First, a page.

They picked a beautiful day for it. On that weekend, the weather was perfect for anyone willing to spend their time on a body of water that shimmered like a beautiful mirror, under a sun that was not too hot in a bright blue sky, and with hardly anyone else willing to travel out that far to go fishing.
It was a small vessel, running with a motor but with an option to use sails when the need to save on gas was high. Today, the wind was very light and calm, so George made a point of having extra fuel available when the vessel was being prepped for the day. He was looking forward to what the others would bring.
Steve was as predictable as usual. He would bring all the booze he could find (at least two coolers) and plenty of steaks and hotdogs if no fish were biting. He was George’s oldest friend and the one that he always took out on these trips when they could get away from girlfriends and now wives for a weekend (they were off on another shopping spree and then some talk about yoga – or was it ceramics? He had forgotten what she said already). They were good times. And then there was the other one.
Lewis, always Lewis… His biggest problem was that he was a boring man who thought that he was very interesting. George only knew him because of Steve and wondered if his best friend had lost a bet when he finally met the man. They had not yet invited him on one of these fishing trips, but Steve thought that today was the best time for it. Maybe…
“Ay, ay, Captain!”
George saw his buddy in a sailor’s cap holding the cooler. Lewis was taking the second one out of Steve’s truck.
“Good to see you, sea dog! You brought the refreshments? The chemical elixir we will need for the trek?”
“Arr, and sure I have captain! Arr!”
Lewis, noting the back and forth between the two, was smiling as he approached. “Hi, George. You want me to join in?”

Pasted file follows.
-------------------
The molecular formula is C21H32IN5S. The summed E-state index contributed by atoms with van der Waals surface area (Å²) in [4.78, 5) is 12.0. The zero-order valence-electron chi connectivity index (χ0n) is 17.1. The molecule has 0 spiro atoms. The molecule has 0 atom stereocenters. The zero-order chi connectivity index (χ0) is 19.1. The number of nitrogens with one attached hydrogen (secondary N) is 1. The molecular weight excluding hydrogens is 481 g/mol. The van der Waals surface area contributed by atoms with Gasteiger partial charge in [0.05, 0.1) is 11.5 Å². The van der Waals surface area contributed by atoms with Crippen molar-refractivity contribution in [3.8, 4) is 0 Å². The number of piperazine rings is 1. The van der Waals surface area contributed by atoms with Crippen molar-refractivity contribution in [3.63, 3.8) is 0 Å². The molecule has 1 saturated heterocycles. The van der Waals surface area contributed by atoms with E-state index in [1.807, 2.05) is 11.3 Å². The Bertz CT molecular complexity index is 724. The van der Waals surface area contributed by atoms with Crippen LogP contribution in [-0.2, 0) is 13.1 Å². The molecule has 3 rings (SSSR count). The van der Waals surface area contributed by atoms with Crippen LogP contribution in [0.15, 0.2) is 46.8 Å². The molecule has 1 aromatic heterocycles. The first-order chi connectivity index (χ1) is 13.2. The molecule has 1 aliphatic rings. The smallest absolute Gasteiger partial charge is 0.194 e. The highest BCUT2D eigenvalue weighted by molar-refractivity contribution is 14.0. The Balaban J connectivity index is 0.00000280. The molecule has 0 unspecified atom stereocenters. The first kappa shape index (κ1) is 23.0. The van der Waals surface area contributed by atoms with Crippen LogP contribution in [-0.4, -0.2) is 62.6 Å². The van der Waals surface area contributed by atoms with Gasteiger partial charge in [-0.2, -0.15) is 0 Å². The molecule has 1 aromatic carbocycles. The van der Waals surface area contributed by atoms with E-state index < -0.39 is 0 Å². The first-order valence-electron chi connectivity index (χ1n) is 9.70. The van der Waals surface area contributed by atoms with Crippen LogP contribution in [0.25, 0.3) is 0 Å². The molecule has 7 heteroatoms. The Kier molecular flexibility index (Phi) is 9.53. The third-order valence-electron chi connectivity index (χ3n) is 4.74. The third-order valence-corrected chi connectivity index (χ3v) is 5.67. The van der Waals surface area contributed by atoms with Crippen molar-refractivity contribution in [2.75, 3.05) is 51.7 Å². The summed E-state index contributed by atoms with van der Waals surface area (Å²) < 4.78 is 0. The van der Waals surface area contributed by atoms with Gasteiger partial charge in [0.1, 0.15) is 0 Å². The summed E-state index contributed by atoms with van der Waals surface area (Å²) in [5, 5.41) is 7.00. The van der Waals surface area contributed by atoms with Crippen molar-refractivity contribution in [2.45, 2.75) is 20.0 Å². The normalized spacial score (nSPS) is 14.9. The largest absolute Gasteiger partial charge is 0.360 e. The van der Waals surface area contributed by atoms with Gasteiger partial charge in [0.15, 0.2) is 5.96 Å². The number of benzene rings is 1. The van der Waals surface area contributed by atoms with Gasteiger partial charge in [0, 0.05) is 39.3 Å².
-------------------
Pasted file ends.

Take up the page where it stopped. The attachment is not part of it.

A surprising question, thought George. He looked at the cooler and other boxes that were waiting in the truck.
“Well, time’s a-wasting. Leave out the lingo and let’s get to it.”
He put down the cooler and then went back for a box. Steve shared a smile with his oldest friend while George rolled his eyes. It was going to be a long day on the water.
It was not a bad day. The heat of the sun was not too intense and they did manage to finish enough beer to ignore the lack of fish. The most important thing for George and Steve was the lack of other boats on the lake. They could be a distraction that would have scared off the fish. They could disrupt their plans for the day.
“Lewis, tell me: how often do you get to go off fishing like this?”
Steve was trying to be nice, but George wished that his best friend was a little less obvious with his intentions.
“Not too often now. Five years of marriage and I am still trying to figure out what my role is supposed to be. It is like driving a car in the dark, sometimes…”
“Without a manual or a guide.”
“Right.” Lewis looked over at George. There was that smile again. At least they were getting along.
“Such a cliché, but all clichés come with their own truth. We get away from our wives on a long weekend and they go off shopping and doing whatever it is that women do when they need us out of their hair.”